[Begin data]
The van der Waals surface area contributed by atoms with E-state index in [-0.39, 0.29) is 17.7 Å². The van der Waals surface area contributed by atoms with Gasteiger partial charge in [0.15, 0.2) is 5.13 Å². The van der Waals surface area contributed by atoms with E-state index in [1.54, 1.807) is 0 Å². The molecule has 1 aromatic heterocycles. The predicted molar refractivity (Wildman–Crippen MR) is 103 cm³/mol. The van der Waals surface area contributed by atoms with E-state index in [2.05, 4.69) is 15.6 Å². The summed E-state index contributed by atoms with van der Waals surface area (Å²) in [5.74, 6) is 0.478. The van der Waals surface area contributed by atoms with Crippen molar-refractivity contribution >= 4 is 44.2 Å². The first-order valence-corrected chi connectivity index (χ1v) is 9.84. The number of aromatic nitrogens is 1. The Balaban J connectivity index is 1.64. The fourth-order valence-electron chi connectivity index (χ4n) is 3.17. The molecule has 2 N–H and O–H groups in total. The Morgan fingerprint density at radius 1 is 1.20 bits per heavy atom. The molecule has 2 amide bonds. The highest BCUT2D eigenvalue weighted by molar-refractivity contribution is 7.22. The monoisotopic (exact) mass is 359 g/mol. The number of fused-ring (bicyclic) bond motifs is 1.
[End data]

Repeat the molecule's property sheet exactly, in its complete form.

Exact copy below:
The van der Waals surface area contributed by atoms with E-state index in [-0.39, 0.29) is 17.7 Å². The van der Waals surface area contributed by atoms with Gasteiger partial charge in [0.15, 0.2) is 5.13 Å². The van der Waals surface area contributed by atoms with E-state index in [1.54, 1.807) is 0 Å². The molecule has 1 aromatic heterocycles. The predicted molar refractivity (Wildman–Crippen MR) is 103 cm³/mol. The van der Waals surface area contributed by atoms with E-state index in [2.05, 4.69) is 15.6 Å². The summed E-state index contributed by atoms with van der Waals surface area (Å²) in [5.74, 6) is 0.478. The van der Waals surface area contributed by atoms with Crippen molar-refractivity contribution >= 4 is 44.2 Å². The first-order valence-corrected chi connectivity index (χ1v) is 9.84. The number of aromatic nitrogens is 1. The Balaban J connectivity index is 1.64. The fourth-order valence-electron chi connectivity index (χ4n) is 3.17. The molecule has 2 N–H and O–H groups in total. The Morgan fingerprint density at radius 1 is 1.20 bits per heavy atom. The molecule has 2 amide bonds. The highest BCUT2D eigenvalue weighted by molar-refractivity contribution is 7.22. The monoisotopic (exact) mass is 359 g/mol. The number of fused-ring (bicyclic) bond motifs is 1.